Creating New Pathways in Peripheral Regional Economies: The Offshore Wind and Printable Electronics Industries in the North East of England

Ben Fisher

Research output: ThesisDoctoral Thesis


This thesis contributes to the emerging body of work on evolutionary economic geography focused upon understanding how new growth paths emerge. Path creation is conceptualised as a latent element within a more open and dynamic understanding of path dependency. The approach moves beyond firm-centric accounts by identifying and explaining the multi-faceted nature and interplay of multi-scalar social and institutional agents, factors and conditions that shape mechanisms of path creation. This conceptual framework is utilised to compare, contrast and explain the processes underpinning the heterogeneous path creation and development of the offshore wind and printable electronics industries in the North East region of England. The empirical analysis illustrates the varied forms and interconnectivity of path creation mechanisms that shaped, and were shaped by, progressive phases of multi-scalar socio-institutional agents, contexts and policy interventions. Evolving from an episode characterised by the mindful deviation of entrepreneurs in firm and non-firm organisations, the printable electronics and offshore wind paths entered a period of rapid development stimulated by a decade of national state-led enabling frameworks, resources and contextual regional policy intervention. The momentum in the offshore wind path evolved to a point that demonstrated elements of path dependency and ongoing adaptation. Whereas radical shifts amongst multi-scalar state institutions removed the strategic niche environment incubating the printable electronics path, creating a policy vacuum leading to regression of the developing pathway. The path creation framework developed here demonstrates the importance and influence of multi-scalar actors, institutional contexts and contextual policy prescriptions in supporting and framing the tensions between enabling and constraining environments that shape path creation in episodic and temporary ways.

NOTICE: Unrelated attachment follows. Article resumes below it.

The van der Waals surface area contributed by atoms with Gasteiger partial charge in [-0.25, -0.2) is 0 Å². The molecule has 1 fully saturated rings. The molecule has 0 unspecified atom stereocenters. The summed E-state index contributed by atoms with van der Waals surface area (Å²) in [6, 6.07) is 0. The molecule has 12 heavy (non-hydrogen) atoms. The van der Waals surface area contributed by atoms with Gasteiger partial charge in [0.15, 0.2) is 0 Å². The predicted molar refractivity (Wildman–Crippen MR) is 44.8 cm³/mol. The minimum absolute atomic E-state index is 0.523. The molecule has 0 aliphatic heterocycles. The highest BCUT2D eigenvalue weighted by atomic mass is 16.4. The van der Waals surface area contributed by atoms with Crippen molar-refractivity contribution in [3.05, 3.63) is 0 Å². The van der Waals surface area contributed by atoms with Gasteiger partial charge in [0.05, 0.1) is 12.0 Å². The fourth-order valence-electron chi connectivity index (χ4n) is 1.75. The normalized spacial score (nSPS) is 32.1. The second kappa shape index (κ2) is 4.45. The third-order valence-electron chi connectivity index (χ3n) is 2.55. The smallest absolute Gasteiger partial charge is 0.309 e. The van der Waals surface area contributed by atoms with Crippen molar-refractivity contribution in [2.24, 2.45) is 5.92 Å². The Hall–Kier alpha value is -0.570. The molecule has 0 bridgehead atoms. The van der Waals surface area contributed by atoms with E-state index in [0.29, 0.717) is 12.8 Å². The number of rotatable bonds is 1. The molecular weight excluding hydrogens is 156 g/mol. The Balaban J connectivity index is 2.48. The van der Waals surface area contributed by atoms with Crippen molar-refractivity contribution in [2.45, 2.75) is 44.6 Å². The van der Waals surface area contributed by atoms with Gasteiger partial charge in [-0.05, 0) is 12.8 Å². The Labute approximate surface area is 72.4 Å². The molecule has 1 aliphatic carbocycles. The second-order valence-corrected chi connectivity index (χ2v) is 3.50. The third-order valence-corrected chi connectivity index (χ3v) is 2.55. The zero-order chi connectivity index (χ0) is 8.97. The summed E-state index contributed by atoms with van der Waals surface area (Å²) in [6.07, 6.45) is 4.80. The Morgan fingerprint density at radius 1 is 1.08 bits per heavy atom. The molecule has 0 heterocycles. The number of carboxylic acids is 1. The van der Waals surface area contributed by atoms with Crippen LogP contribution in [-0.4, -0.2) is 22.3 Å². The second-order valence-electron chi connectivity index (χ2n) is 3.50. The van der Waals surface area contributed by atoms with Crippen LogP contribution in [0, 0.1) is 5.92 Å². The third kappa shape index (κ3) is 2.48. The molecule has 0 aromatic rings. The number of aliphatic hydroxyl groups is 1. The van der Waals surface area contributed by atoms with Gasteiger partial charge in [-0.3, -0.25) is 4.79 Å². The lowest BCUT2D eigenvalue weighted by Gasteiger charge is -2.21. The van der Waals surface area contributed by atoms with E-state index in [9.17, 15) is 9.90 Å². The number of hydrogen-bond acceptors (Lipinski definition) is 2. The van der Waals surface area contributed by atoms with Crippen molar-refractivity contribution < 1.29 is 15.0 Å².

Original languageEnglish
QualificationDoctor of Philosophy
Awarding Institution
  • Newcastle University
  • Pike, Andy , Supervisor, External person
  • Dawley , Stuart , Supervisor, External person
Award date1 Jan 2015
Publication statusPublished - 2015


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